My $40 Treasure
   Maybe I should reconsider when Tackle Shop suggests going garage saleing in the future.

   The next leg of our journey briefly took us along the edge of escarpment country, with it's multitude of tiny cold water creeks full of wild brook, brown and rainbow trout. We'd never explored this area much in the past and now with a couple dozen new flies and a new opportunity every half mile I was itching to stop and wet a line. Alas...we were committed to meeting our new friend  John in Keswick and there was no time to stop. Rest assured though that these headwaters have been committed to memory and a prolonged return visit is imminent in the near future.
Nasty Disposition, But Tasty

  We met up with John and his friend Mike at "Dirty Harry's" and rather than pay Harry to fish off his docks for crappie we knew were no longer there, it was decided we'd check out the Pefferlaw River area. TS and Mike still fished with minnows while John and I worked the shoreline with hardware and my new streamers for "toothies". The only aggressive bite came from a surprised family of geese in the grass and after an hour of only one catfish by TS, we moved a short distance downstream to the Peninsula Resort on Holme's Point. TS was all for moving but it was at this time his teeth decided to put up a protest and within minutes he was writhing in agony!
Family Fishing!
  We left John & Mike to fend for themselves on unfamiliar waters and uncertain of our return, while we went in search of emergency medical supplies in the form of pain killers and Sensodyne tooth paste. Our mission completed and the fire in TS's head temporarily extinguished, we returned to Holme's Point in time to find John and Mike packing it in for the day. We never did put them on any fish as promised (except for a couple tiny perch while we were gone), so we said our goodbye's with a vow to do it right next time.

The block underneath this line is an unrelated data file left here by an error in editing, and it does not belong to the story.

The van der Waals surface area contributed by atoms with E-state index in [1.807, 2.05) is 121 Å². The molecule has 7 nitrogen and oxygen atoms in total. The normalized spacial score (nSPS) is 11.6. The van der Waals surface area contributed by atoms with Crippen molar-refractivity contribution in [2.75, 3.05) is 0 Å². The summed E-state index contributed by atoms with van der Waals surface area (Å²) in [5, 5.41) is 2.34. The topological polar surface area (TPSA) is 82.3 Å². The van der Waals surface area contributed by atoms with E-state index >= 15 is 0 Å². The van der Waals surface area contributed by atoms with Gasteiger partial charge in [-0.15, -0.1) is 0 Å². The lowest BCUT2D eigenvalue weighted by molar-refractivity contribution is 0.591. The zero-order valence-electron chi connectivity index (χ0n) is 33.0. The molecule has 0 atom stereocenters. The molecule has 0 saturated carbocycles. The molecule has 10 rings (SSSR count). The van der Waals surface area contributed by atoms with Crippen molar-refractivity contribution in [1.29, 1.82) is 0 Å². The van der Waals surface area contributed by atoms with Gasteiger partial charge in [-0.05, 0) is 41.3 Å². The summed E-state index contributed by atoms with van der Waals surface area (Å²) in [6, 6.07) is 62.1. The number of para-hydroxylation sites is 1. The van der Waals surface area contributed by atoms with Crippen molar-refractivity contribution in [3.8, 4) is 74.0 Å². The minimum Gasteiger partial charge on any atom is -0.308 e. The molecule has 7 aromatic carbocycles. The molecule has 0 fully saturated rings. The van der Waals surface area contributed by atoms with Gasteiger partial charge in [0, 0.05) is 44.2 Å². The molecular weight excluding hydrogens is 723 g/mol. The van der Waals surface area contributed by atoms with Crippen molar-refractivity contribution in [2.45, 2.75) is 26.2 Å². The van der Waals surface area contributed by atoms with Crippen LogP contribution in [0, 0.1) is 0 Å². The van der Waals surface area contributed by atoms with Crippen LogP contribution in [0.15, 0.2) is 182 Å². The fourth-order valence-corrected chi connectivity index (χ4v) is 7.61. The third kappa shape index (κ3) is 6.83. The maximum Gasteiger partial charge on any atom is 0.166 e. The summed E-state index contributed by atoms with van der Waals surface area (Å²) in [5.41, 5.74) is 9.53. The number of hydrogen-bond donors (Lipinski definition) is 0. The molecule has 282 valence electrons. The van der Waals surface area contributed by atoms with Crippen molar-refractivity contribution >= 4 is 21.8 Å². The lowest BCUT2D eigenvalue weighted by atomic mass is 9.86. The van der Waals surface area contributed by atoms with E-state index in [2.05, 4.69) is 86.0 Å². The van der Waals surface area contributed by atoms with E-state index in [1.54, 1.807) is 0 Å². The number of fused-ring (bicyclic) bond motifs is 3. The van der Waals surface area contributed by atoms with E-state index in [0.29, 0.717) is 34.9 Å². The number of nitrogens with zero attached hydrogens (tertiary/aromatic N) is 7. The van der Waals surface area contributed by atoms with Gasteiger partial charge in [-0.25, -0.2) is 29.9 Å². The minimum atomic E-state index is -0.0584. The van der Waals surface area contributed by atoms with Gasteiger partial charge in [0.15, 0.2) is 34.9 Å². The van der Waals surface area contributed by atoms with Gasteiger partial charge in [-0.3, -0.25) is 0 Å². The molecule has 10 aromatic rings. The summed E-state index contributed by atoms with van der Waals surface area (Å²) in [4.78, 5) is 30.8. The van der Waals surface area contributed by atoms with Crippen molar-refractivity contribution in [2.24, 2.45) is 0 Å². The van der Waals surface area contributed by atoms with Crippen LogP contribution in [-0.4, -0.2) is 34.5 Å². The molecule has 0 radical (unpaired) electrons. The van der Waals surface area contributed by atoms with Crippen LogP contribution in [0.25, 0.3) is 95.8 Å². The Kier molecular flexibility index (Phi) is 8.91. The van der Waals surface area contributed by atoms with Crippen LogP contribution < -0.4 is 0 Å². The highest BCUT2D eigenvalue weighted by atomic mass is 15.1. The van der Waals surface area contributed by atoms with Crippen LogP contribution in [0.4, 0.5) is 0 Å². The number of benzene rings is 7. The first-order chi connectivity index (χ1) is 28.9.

An angry hornet's nest in your head and a handful of pills on an empty stomach does wonders for your ability to sleep anywhere, any time, so TS passed out in the van while I tried to amuse myself toying with tiny perch and gobies. More amusing for me was watching the antics of several dads with their group of toddlers to teens and the joy of catching that first fish. After an hour or so TS revived from his pain and medication stupor, much refreshed and ready to do battle with an army of mighty mites. We fished another few hours there and by mid afternoon started toward home, further exploring Simcoe's southeast shore.

Egg sucking leach claims another victim
   In the small coastal community of Willow Beach we found a hidden, inland marina that allowed limited fishing access and in the first minute there TS spotted a 40"+ pike lurking in the shadows of a boathouse. While he futilely attempted to tempt the large snake, I was casting nymphs in the canals for anything moving. We only got a few perch there but the potentials obvious and the location's filed away for early next spring and the crappie spawn.

   Our last stop of the day found us right back at the beginning of our fishing excursion at Harry's Riverside Bait & Tackle in Keswick.
This muskrat's seen better days!

Saved the best for last
       We started our day with a hunt for treasure and came home with that and more. Sure...the tangibles are a no brainer, but meeting new people, scouting new locations and coming through a bad situation relatively unscathed... that's the real treasure for the day. Oh yeah...catching a few mighty mites doesn't hurt either!

Sunday, May 1, 2011

Sunday Panfish Surprise!

  No... this post isn't about an outdoorsy brunch. Lately my Sunday routine is to get up at 6am, stay up for six hours, sleep another six hours and then get ready to go to work. Not very interesting or productive but it gets me back into the midnight shift sleeping cycle.